One notion that we don't talk about in the U.S. enough is balancing accountability (testing) with responsibility.  What I mean by this is that we are overly concerned with accountability, whether it is test scores, covering all the material, or getting good teaching evaluations.  If incentives are too "high stakes" or put another way if there's too much emphasis on accountability, then we are susceptible to opening a Pandora's Box of unintended consequences.

The Atlanta cheating scandal is a big, headline worthy example of unintended consequences of high-stakes testing, but there are other more insidious and frankly unwelcome versions of this at the college level.  One example is the coverage issue in freshman Calculus.  I'm not saying that cheating and coverage are the same issue, but they point to an underlying issue.   Instructors probably gripe about one thing the most:  coverage.  Calculus courses are jam packed with content.  Implementing active, empirically-validated teaching methods is hard work, and one of the main reasons why instructors do not implement modern teaching methods is time.  "I would like to do that, but there's no time..." The analogous issue in K-12 is "I would like to do that, but it's not on the test..."  In K-12 external accountability pressures that are too great push teachers away from modern pedagogies.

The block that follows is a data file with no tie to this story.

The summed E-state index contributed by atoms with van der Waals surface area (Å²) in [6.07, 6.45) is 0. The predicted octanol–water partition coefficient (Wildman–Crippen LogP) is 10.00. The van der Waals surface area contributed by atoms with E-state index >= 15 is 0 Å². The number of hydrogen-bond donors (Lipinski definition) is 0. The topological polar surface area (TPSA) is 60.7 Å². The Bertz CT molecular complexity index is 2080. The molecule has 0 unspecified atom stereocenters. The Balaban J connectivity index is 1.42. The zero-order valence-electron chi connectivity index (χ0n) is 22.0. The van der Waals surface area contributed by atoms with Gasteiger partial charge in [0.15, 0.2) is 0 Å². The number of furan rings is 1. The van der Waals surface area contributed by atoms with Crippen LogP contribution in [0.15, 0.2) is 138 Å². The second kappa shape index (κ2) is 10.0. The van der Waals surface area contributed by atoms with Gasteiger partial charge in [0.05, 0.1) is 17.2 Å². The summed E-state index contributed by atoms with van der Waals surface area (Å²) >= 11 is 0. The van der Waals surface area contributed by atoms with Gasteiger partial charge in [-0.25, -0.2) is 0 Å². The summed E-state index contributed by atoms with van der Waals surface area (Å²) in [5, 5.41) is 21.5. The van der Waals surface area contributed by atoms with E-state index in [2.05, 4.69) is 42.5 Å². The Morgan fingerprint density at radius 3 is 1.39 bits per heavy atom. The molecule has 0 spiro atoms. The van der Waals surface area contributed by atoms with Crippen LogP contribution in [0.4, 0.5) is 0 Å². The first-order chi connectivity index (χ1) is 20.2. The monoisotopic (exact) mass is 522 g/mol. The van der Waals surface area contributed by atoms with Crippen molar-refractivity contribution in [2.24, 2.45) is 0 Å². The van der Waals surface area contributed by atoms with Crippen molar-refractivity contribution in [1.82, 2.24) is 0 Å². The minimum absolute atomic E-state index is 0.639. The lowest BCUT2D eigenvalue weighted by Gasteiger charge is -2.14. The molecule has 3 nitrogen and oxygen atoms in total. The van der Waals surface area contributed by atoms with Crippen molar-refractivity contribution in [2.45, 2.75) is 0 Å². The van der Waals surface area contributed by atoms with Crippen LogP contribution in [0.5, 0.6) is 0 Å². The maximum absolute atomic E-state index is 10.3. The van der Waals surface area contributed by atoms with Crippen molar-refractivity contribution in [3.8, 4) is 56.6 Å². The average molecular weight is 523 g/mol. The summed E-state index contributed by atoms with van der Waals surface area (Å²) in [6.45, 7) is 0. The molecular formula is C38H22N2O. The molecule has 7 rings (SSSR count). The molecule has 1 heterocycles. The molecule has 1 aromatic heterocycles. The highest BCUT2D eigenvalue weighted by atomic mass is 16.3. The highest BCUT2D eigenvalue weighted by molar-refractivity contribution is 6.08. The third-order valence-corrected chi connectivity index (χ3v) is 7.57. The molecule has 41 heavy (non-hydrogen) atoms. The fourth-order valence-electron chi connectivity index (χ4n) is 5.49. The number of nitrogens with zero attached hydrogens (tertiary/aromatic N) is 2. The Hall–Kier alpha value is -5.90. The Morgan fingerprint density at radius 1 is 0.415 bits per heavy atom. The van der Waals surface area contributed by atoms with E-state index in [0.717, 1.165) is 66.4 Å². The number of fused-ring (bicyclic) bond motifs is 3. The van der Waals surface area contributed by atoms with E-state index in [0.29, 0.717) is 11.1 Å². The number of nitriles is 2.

It's clear I believe in active, student-centered instruction.  Let's put that aside and think about the larger issue logically.  Whatever your take is on teaching, coverage should not be a core reason why we choose to use a teaching method or not.  We should use the methods that produce the best learning outcomes, based on the evidence available.  Moreover  focusing on covering a list of topics is only the start of a discussion about real education.  It is noted that missing from a list of topics are problem-solving ability, critical reasoning, communication, curiosity, attitudes about mathematics, and so on.